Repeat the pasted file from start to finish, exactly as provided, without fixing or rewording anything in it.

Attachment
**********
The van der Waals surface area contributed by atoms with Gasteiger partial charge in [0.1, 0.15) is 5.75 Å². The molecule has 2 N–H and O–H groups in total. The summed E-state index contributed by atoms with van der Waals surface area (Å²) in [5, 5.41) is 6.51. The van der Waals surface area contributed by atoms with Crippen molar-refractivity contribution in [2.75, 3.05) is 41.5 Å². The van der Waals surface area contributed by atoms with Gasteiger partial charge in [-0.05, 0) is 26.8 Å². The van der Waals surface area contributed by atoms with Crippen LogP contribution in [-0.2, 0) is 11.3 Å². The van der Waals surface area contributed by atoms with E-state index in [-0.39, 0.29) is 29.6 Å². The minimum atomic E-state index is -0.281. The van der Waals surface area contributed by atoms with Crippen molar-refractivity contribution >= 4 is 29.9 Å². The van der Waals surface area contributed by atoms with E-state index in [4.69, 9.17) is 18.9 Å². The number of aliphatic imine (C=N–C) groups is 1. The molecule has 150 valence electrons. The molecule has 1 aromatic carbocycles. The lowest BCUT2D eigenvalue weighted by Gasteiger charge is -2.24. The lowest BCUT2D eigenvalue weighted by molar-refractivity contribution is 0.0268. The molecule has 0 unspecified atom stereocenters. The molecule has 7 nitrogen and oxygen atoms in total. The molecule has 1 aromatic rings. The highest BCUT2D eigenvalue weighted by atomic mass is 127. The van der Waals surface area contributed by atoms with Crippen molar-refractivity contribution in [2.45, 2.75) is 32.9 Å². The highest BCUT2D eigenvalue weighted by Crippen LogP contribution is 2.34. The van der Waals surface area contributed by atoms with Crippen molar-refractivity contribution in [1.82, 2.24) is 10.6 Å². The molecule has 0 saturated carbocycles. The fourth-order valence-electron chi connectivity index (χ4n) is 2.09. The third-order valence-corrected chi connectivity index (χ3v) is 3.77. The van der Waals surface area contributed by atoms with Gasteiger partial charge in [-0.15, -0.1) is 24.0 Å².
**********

The van der Waals surface area contributed by atoms with Gasteiger partial charge in [0.1, 0.15) is 5.75 Å². The molecule has 2 N–H and O–H groups in total. The summed E-state index contributed by atoms with van der Waals surface area (Å²) in [5, 5.41) is 6.51. The van der Waals surface area contributed by atoms with Crippen molar-refractivity contribution in [2.75, 3.05) is 41.5 Å². The van der Waals surface area contributed by atoms with Gasteiger partial charge in [-0.05, 0) is 26.8 Å². The van der Waals surface area contributed by atoms with Crippen LogP contribution in [-0.2, 0) is 11.3 Å². The van der Waals surface area contributed by atoms with E-state index in [-0.39, 0.29) is 29.6 Å². The minimum atomic E-state index is -0.281. The van der Waals surface area contributed by atoms with Crippen molar-refractivity contribution >= 4 is 29.9 Å². The van der Waals surface area contributed by atoms with E-state index in [4.69, 9.17) is 18.9 Å². The number of aliphatic imine (C=N–C) groups is 1. The molecule has 150 valence electrons. The molecule has 1 aromatic carbocycles. The lowest BCUT2D eigenvalue weighted by Gasteiger charge is -2.24. The lowest BCUT2D eigenvalue weighted by molar-refractivity contribution is 0.0268. The molecule has 0 unspecified atom stereocenters. The molecule has 7 nitrogen and oxygen atoms in total. The molecule has 1 aromatic rings. The highest BCUT2D eigenvalue weighted by atomic mass is 127. The van der Waals surface area contributed by atoms with Crippen molar-refractivity contribution in [2.45, 2.75) is 32.9 Å². The highest BCUT2D eigenvalue weighted by Crippen LogP contribution is 2.34. The van der Waals surface area contributed by atoms with Crippen molar-refractivity contribution in [1.82, 2.24) is 10.6 Å². The molecule has 0 saturated carbocycles. The fourth-order valence-electron chi connectivity index (χ4n) is 2.09. The third-order valence-corrected chi connectivity index (χ3v) is 3.77. The van der Waals surface area contributed by atoms with Gasteiger partial charge in [-0.15, -0.1) is 24.0 Å².